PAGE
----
See, a lot of major characters die in this story--many more than once. This is a story in which death is cheap, and in which characters who are literally blown to smithereens in full view of Blackjack can and do pop up a couple dozen chapters later. That's not a bad thing, by itself, but one of the primary ways the author tries to raise the drama at the end is by killing off a sizable chunk of the named cast. In the context of the larger story, this doesn't really work, because the reader has gotten so used to assuming that death is a minor inconvenience that its impact is negated, and it's often obvious only with the benefit of hindsight that one can tell a character death was "real"--and by then, its potential for emotional impact (on the reader) has passed. The ending doesn't even subvert this, particularly; many of those characters who are killed off pop right back in one form or another, and I was honestly surprised that two in particular didn't make an appearance in the epilogue, miraculously whole and sound (okay, spoilers here: I really expected Rainbow Dash to have survived the Rainboom, and Goldenblood to come back for a scene with Fluttershy. For that matter, I'm still assuming Big Daddy is alive, even though he never made an appearance after getting dusted). Now, the problem isn't that those characters should have lived, or that the scenes I expected would have made a better story. It's not even that they were poorly-written deaths. It's that I didn't even register them as key moments in the story until after the fact, precisely because the fic had primed me to expect them to keep showing up.
But what the ending--by which I'm now referring to book 5, and a bit of book 4 as well--does give Somber the freedom to explore some very different ground from Fo:E, and in many ways this is where the fic really comes into its own. The rest of the story is, at its best, a wonderful exploration and reinterpretation of another author's setting, and at its worst, purely reactionary. Once matters turn more mythical, however, PH develops a freedom to explore new settings and original characters in ways outside the purview of the Wasteland as Littlepip told of it. It also gives the author a chance to show off his vocabulary: "Gibbering orifices, fanged and revoltingly yonic," isn't a phrase you get to use when talking about gleefully barbaric raiders, after all.
That phrase, though, is a symptom of one of my biggest complaints about the story: the storytelling doesn't always make sense when one considers that it's Blackjack who's supposedly telling it. She displays a lot of traits of protagonal convenience: she's regularly said to be (and depicted as) pretty dumb... until the narrative calls on her to come up with a brilliant, out-of-the-box plan, or there's a need to drop a "yonic" into the narration. She's been raised her entire life to see males as nothing but studs, and this thinking drives fundamental aspects of her development... unless it would be easier for her to be gender-blind for a scene or character, in which case she is. Her idioms (probably forgivable as linguistic holdovers) and similes and metaphors (rather less so) are filled with flavors, relationship concepts, and other things which a stable mare would never have experienced. In short, what she knows, and how she thinks, can change with the whims of the story.
And yet, despite these missteps, PH still manages to craft a coherent picture of its protagonist, and uses the many and dramatic changes she goes through (physical, mental, and spiritual--this is a world where spiritual change can be inflicted, after all) to examine what makes her, essentially, her. Around her, it uses her companions to examine issues like immortality, the destructiveness of the revenge cycle, and hero-worship in nuanced and intelligent ways. This is a story which may be lengthy, but it's long for the best of reasons: because it has a lot to say.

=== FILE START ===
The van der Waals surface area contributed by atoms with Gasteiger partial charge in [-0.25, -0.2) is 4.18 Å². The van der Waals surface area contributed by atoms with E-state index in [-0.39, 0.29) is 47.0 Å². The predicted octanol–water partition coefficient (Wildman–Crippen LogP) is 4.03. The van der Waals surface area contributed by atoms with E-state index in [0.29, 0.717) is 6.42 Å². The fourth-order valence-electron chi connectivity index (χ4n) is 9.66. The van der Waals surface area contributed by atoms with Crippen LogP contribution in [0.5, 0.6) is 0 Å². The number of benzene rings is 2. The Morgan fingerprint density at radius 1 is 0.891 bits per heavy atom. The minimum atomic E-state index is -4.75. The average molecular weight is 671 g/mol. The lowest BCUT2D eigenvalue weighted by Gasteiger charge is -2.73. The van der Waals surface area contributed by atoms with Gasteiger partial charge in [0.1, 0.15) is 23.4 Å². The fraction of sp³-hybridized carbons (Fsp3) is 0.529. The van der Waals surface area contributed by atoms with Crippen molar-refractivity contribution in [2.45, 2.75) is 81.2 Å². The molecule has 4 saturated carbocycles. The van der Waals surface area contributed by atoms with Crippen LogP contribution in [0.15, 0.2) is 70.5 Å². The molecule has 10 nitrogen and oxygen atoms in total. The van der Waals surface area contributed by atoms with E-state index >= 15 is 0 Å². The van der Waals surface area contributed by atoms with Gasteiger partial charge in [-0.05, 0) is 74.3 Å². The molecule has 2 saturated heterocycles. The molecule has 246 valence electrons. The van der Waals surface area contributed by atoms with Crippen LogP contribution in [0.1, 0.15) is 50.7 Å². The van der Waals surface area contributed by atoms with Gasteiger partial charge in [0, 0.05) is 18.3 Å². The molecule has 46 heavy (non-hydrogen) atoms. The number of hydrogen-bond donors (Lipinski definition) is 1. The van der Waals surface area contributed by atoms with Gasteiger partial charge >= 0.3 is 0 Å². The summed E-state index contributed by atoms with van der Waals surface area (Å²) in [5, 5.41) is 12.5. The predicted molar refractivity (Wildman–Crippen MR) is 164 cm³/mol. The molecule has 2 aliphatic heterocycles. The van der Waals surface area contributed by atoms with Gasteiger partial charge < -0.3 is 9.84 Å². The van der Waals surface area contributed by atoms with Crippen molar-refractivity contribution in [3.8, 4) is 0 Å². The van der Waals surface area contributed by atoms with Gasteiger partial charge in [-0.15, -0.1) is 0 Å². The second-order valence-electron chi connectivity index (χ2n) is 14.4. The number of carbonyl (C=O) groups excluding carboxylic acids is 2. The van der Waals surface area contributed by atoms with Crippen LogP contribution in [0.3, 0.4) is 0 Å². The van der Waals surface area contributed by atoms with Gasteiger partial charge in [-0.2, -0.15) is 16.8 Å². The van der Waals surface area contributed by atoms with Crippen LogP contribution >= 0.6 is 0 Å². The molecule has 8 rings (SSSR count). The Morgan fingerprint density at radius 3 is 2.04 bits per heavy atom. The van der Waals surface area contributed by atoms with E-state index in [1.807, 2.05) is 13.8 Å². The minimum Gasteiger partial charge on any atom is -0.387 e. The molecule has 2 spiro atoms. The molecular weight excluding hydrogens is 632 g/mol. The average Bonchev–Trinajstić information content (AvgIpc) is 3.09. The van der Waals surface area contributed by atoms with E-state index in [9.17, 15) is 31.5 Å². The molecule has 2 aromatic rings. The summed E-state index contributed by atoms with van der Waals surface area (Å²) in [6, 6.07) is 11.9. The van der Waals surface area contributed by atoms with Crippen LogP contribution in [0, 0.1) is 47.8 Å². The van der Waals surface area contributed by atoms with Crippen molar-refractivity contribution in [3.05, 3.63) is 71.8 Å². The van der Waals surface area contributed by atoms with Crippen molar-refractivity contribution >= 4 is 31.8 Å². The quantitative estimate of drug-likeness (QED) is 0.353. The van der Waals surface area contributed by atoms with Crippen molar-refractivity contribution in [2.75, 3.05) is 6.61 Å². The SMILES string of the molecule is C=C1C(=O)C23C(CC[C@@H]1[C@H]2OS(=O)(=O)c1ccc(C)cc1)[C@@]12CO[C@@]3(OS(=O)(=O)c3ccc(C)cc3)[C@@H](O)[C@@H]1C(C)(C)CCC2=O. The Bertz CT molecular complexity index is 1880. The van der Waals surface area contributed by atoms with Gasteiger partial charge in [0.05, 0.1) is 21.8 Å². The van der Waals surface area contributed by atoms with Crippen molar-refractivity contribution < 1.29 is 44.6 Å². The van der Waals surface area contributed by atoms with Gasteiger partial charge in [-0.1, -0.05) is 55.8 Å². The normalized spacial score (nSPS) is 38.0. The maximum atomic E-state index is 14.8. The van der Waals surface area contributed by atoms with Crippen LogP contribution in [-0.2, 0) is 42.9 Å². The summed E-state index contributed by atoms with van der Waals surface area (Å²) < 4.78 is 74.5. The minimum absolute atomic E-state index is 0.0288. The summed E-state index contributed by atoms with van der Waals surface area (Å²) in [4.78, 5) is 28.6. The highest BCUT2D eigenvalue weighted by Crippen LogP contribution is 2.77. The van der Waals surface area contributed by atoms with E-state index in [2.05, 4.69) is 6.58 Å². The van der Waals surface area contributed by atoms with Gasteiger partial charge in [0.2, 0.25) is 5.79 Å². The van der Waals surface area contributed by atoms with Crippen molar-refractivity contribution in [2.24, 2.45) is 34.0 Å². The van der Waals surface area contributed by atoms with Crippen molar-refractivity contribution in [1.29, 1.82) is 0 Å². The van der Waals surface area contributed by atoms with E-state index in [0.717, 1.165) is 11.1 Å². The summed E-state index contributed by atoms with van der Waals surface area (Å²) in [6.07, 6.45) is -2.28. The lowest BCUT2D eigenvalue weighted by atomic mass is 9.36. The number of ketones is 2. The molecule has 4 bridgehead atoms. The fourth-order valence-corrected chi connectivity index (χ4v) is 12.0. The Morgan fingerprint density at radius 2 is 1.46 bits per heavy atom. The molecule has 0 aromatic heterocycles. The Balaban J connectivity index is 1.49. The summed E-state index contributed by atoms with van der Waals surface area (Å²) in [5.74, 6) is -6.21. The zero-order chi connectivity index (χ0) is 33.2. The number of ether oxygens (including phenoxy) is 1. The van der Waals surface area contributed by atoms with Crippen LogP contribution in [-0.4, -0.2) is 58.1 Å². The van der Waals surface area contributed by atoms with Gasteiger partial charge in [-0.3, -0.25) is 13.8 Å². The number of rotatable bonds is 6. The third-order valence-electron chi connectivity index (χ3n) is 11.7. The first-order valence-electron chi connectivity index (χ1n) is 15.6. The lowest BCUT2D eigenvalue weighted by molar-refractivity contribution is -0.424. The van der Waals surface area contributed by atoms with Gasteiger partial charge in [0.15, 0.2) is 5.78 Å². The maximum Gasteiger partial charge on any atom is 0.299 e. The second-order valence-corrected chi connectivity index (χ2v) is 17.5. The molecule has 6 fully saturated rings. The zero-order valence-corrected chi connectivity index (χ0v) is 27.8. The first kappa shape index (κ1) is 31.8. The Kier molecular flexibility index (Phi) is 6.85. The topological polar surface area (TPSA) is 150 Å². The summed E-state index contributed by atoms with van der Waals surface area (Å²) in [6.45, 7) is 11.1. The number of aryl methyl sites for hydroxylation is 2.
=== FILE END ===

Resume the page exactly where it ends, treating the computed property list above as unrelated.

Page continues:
★★★★☆ (what does this mean?)
As I know I've said before, rating long stories is tough: in 1.7 million words, it should go without saying that there are some misfires, some eye-rolling scenes, some gratuitous sex, and a whole lot of other things that don't merit recommending. But there's also a plethora of wonderful descriptions, thoughtful character development, haunting imagery, and more. In the end, I have to go with my "overwhelming opinion," so to speak, and that is this: Project Horizons does everything which it sets out to do, and--while its content is sure to scare off many readers--does so in a way that can still be appreciated by even those who aren't in the target audience.
Also, my notes on the fic include the words "Stronghoof is best pony" three separate times. So, there's got to be something right here.
Seriously, though, this is a story which does a lot of things well a lot of the time, and which rarely wastes the reader's time. That last bit is one of the truest tests of any story, and to be able to say that of a story this long is a tribute to its quality.
Recommendation: Go back and re-read the fourth paragraph of the "Thoughts after reading" section. If your immediate reaction to the idea of a scene like that is absolute rejection, then this probably isn't the story for you. Besides that, I know that many people will be put off by the length, and that's a legitimate reason to be wary: it checked in at over 100 hours of reading time for me (granted, I don't read at anything like "top speed" when reading for a review, so a quick reader could probably finish quite a bit faster--we're still talking a big time commitment), and not everyone will be interested in risking investing themselves in something so massive. But if you're interested in seeing the Wasteland through a very different perspective than Kkat offered in the original Fo:E, this is a story that offers achingly believable depictions of depression and despair, clever narrative tricks of perspective, and a mesmerizing mix of bleakness, humor, action, and--despite it all--a fundamentally hopeful outlook.
Next time: No, I am Not a Brony, Get Me Outta Equestria!, by Bronywriter